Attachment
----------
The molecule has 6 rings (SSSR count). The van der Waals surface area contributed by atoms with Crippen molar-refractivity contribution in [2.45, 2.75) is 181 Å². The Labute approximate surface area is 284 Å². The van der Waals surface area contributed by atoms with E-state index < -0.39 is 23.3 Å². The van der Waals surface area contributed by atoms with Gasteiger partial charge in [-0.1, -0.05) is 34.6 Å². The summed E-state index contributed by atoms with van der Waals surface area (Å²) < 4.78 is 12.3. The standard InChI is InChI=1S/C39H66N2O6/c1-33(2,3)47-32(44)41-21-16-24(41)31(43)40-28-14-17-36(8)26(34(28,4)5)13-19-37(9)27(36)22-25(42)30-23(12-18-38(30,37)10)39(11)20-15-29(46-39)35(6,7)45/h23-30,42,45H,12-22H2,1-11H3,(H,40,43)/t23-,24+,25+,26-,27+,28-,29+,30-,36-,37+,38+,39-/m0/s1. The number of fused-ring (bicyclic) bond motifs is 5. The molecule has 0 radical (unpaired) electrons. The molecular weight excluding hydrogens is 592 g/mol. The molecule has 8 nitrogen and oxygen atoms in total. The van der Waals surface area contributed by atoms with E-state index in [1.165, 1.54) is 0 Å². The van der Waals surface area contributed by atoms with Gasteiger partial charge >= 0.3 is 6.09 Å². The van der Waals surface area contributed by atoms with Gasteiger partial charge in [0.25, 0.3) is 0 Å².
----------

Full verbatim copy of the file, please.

The molecule has 6 rings (SSSR count). The van der Waals surface area contributed by atoms with Crippen molar-refractivity contribution in [2.45, 2.75) is 181 Å². The Labute approximate surface area is 284 Å². The van der Waals surface area contributed by atoms with E-state index < -0.39 is 23.3 Å². The van der Waals surface area contributed by atoms with Gasteiger partial charge in [-0.1, -0.05) is 34.6 Å². The summed E-state index contributed by atoms with van der Waals surface area (Å²) < 4.78 is 12.3. The standard InChI is InChI=1S/C39H66N2O6/c1-33(2,3)47-32(44)41-21-16-24(41)31(43)40-28-14-17-36(8)26(34(28,4)5)13-19-37(9)27(36)22-25(42)30-23(12-18-38(30,37)10)39(11)20-15-29(46-39)35(6,7)45/h23-30,42,45H,12-22H2,1-11H3,(H,40,43)/t23-,24+,25+,26-,27+,28-,29+,30-,36-,37+,38+,39-/m0/s1. The number of fused-ring (bicyclic) bond motifs is 5. The molecule has 0 radical (unpaired) electrons. The molecular weight excluding hydrogens is 592 g/mol. The molecule has 8 nitrogen and oxygen atoms in total. The van der Waals surface area contributed by atoms with E-state index in [1.165, 1.54) is 0 Å². The van der Waals surface area contributed by atoms with Gasteiger partial charge >= 0.3 is 6.09 Å². The van der Waals surface area contributed by atoms with Gasteiger partial charge in [0.25, 0.3) is 0 Å².